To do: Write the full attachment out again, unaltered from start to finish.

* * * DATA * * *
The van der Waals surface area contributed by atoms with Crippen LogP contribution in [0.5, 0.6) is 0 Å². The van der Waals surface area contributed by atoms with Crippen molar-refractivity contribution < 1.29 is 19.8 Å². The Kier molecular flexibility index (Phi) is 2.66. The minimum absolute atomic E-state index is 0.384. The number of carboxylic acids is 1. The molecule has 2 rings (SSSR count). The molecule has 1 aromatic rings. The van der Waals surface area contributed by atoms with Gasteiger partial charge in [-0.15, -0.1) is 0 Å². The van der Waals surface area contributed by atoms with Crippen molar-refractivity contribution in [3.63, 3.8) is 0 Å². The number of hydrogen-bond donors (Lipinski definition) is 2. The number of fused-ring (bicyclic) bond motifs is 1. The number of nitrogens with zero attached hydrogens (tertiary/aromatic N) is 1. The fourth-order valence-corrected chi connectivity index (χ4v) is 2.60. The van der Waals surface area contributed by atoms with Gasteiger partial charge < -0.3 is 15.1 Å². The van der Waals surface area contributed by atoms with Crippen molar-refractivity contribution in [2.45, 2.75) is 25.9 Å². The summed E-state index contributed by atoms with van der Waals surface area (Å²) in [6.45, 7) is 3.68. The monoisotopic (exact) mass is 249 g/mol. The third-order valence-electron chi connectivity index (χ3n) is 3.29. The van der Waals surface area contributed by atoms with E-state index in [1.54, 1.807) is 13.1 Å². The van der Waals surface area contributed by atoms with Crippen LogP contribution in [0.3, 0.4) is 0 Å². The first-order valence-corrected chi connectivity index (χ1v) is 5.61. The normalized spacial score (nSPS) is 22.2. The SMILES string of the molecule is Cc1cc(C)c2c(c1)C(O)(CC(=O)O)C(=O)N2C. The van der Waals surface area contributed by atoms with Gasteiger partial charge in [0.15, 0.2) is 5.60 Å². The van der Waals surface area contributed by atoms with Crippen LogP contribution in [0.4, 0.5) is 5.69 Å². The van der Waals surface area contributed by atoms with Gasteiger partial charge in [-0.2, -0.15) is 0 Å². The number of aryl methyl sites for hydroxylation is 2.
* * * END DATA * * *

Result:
The van der Waals surface area contributed by atoms with Crippen LogP contribution in [0.5, 0.6) is 0 Å². The van der Waals surface area contributed by atoms with Crippen molar-refractivity contribution < 1.29 is 19.8 Å². The Kier molecular flexibility index (Phi) is 2.66. The minimum absolute atomic E-state index is 0.384. The number of carboxylic acids is 1. The molecule has 2 rings (SSSR count). The molecule has 1 aromatic rings. The van der Waals surface area contributed by atoms with Gasteiger partial charge in [-0.15, -0.1) is 0 Å². The van der Waals surface area contributed by atoms with Crippen molar-refractivity contribution in [3.63, 3.8) is 0 Å². The number of hydrogen-bond donors (Lipinski definition) is 2. The number of fused-ring (bicyclic) bond motifs is 1. The number of nitrogens with zero attached hydrogens (tertiary/aromatic N) is 1. The fourth-order valence-corrected chi connectivity index (χ4v) is 2.60. The van der Waals surface area contributed by atoms with Gasteiger partial charge < -0.3 is 15.1 Å². The van der Waals surface area contributed by atoms with Crippen molar-refractivity contribution in [2.45, 2.75) is 25.9 Å². The summed E-state index contributed by atoms with van der Waals surface area (Å²) in [6.45, 7) is 3.68. The monoisotopic (exact) mass is 249 g/mol. The third-order valence-electron chi connectivity index (χ3n) is 3.29. The van der Waals surface area contributed by atoms with E-state index in [1.54, 1.807) is 13.1 Å². The van der Waals surface area contributed by atoms with Crippen LogP contribution in [0.3, 0.4) is 0 Å². The first-order valence-corrected chi connectivity index (χ1v) is 5.61. The normalized spacial score (nSPS) is 22.2. The SMILES string of the molecule is Cc1cc(C)c2c(c1)C(O)(CC(=O)O)C(=O)N2C. The van der Waals surface area contributed by atoms with Gasteiger partial charge in [0.15, 0.2) is 5.60 Å². The van der Waals surface area contributed by atoms with Crippen LogP contribution in [0.4, 0.5) is 5.69 Å². The van der Waals surface area contributed by atoms with Gasteiger partial charge in [-0.2, -0.15) is 0 Å². The number of aryl methyl sites for hydroxylation is 2.